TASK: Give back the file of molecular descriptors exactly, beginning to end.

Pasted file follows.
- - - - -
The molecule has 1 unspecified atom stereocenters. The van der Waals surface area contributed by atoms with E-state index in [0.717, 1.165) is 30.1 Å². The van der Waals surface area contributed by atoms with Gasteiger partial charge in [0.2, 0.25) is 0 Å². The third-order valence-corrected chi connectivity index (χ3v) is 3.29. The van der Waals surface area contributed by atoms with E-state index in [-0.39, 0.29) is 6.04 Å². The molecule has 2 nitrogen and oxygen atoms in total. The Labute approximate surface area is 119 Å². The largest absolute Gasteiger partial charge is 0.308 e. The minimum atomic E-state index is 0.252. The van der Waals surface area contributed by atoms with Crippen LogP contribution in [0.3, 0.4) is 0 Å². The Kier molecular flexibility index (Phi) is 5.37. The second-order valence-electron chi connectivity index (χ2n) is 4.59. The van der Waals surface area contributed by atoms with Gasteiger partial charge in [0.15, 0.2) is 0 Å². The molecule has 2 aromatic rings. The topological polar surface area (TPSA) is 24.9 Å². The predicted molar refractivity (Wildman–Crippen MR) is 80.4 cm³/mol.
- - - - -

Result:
The molecule has 1 unspecified atom stereocenters. The van der Waals surface area contributed by atoms with E-state index in [0.717, 1.165) is 30.1 Å². The van der Waals surface area contributed by atoms with Gasteiger partial charge in [0.2, 0.25) is 0 Å². The third-order valence-corrected chi connectivity index (χ3v) is 3.29. The van der Waals surface area contributed by atoms with E-state index in [-0.39, 0.29) is 6.04 Å². The molecule has 2 nitrogen and oxygen atoms in total. The Labute approximate surface area is 119 Å². The largest absolute Gasteiger partial charge is 0.308 e. The minimum atomic E-state index is 0.252. The van der Waals surface area contributed by atoms with Crippen LogP contribution in [0.3, 0.4) is 0 Å². The Kier molecular flexibility index (Phi) is 5.37. The second-order valence-electron chi connectivity index (χ2n) is 4.59. The van der Waals surface area contributed by atoms with Gasteiger partial charge in [0.15, 0.2) is 0 Å². The molecule has 2 aromatic rings. The topological polar surface area (TPSA) is 24.9 Å². The predicted molar refractivity (Wildman–Crippen MR) is 80.4 cm³/mol.